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Georgia makes a power play — and a big gamble

Behind the South Ossetia hostilities are two nations that have been spoiling for a fight, with Russia eager to show it's regional boss and U.S.-backed Georgia determined to prove it can stand up to its neighbor.
/ Source: The Associated Press

Behind the hostilities in South Ossetia are two nations that have long been spoiling for a fight, with Russia eager to show it's boss in the region and U.S.-backed Georgia determined to prove it can stand up to its huge neighbor.

With Vladimir Putin in Beijing for the Olympic opening ceremony and the world's attention fixed on China, Georgia may have been betting it could pounce on an opportunity to quickly wrest control of its breakaway province.

But the gamble may backfire: Washington hasn't endorsed Georgia's power play, and Moscow's counteroffensive has brought the two sides into a fight it will be hard for Georgia, a former Soviet state, to win.

Strategic importance
The conflict has great strategic importance because it pits one of Washington's staunchest allies in the war against terrorism against Russia, a re-emerging superpower with vast energy reserves that is showing growing eagerness to assert its will on the international stage.

Georgia has about 2,000 troops in Iraq, making it the third-largest contributor to coalition forces after the United States and Britain.

It is aggressively lobbying to join NATO, a campaign that has infuriated a Kremlin loath to see its former vassal state slip further away from the former Soviet sphere of influence.

Action linked to NATO bid?
One analyst suggested Georgia's unexpected assault may have been rooted as much in a sense that its NATO bid was faltering as in antagonism with Russia.

Earlier this year, NATO quashed Georgia's drive to get a so-called road map for alliance membership amid alarm that President Mikhail Saakashvili was backtracking on democracy with his violent suppression last year of opposition rallies.

Georgia got assurances that it could eventually join, but "this pushed Georgia into a philosophy of self-reliance — the idea that Georgia will be able to regain breakaway entities only by its own means," said Nicu Popescu of the European Council on Foreign Relations.

"The elephant in the room behind this whole story is Georgia's NATO prospects," he said.

He also speculated the timing of the attack, hours before the opening ceremony in Beijing, could be a signal from the Georgian government. The Russian resort region of Sochi, just miles from the border of Georgia's other separatist region of Abkhazia, will host the 2014 Winter Games.

"It might be a signal to the Russians saying that the Sochi Olympics will not go the way Russia wants if there is no progress on the settlement in Abkhazia," Popescu said.

Besides being important to Georgia as a matter of national pride, Abkhazia also includes more than half of Georgia's Black Sea coast and is believed to have significant oil reserves.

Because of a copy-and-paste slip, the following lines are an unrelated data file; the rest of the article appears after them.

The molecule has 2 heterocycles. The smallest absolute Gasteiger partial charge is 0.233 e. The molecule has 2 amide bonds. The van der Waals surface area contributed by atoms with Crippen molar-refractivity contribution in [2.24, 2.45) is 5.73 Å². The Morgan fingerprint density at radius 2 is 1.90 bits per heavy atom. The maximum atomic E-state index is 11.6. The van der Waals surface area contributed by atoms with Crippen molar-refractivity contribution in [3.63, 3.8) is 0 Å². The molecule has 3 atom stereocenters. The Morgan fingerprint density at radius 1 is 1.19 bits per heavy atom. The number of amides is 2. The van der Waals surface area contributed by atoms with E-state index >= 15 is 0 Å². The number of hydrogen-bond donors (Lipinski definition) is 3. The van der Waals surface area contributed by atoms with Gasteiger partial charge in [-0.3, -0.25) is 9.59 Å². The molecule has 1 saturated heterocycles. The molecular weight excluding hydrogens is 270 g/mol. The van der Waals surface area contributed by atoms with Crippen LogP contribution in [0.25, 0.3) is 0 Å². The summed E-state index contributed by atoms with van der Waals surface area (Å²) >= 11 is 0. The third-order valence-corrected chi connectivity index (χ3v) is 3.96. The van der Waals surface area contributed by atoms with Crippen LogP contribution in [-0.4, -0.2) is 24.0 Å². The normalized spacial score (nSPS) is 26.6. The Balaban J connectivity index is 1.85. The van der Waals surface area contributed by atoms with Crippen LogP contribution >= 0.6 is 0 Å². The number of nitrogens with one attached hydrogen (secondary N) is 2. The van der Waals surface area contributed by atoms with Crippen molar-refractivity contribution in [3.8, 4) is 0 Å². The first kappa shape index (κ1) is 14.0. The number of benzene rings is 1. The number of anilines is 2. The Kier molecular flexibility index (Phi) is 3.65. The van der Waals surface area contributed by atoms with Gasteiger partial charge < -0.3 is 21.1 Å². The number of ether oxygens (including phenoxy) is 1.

Soaring tensions
South Ossetia tensions soared on Aug. 1 with the outbreak of shooting and erupted into full-fledged combat early Friday. Russia responded by sending in columns of tanks.

Georgia's withering artillery barrage came hours after Saakashvili declared a unilateral cease-fire ahead of negotiations set for the next day — and the separatists reportedly agreed to follow suit.

If Georgia violated its own cease-fire, it could be a crushing blow to its drive to integrate with the West.

Although the United States and other NATO members have sent substantial aid to build up Georgia's once-shabby military, diplomats have often shown clear discomfort with Saakashvili's headstrong ways.

But if South Ossetia wrecked the brief truce — perhaps seeing Saakashvili's cease-fire offer as weakness — the separatists, and more particularly their patrons in Moscow, could lose big.

The West, already deeply concerned about Russia's rising military assertiveness, is likely to see Russia's involvement as naked aggression and its frequent calls for peace as disingenuous.

'Frozen conflict' no longer
South Ossetia was trouble waiting to happen for years — a "frozen conflict" with tensions building just below the surface.

Georgia's thunderous assault may have been a go-for-broke move by a country that felt it was out of options amid Russia's growing dominance in the region. Or South Ossetia's separatists may have provoked Georgia once too often.

A grudging cease-fire that ended a separatist war in 1992 left the region mostly under control of an internationally unrecognized government, but dappled with areas held by Georgian forces.

South Ossetia longed to be incorporated into Russia, whose province of North Ossetia contains their ethnic brethren. Georgia firmly rejected the prospect: Ceding the territory would bring Russia within 50 miles of the Georgian capital.

Negotiations were sporadic, often foundering on who should participate. Clashes broke out, especially near the South Ossetian capital of Tskhinvali, which is in a pocket nearly surrounded by Georgian-held territory.

Tensions rose markedly this year after South Ossetia basked in Kosovo's declaration of independence from Serbia, calling it an international precedent that legitimized its own refusal to remain part of Georgia.

Moscow boosted ties with the separatist government — and with a similar regime in Georgia's other separatist region, Abkhazia — and repeatedly denounced Saakashvili's push to join NATO.

None of the previous clashes this month had been anywhere close to the magnitude of the explosions that shook Tskhinvali throughout the night.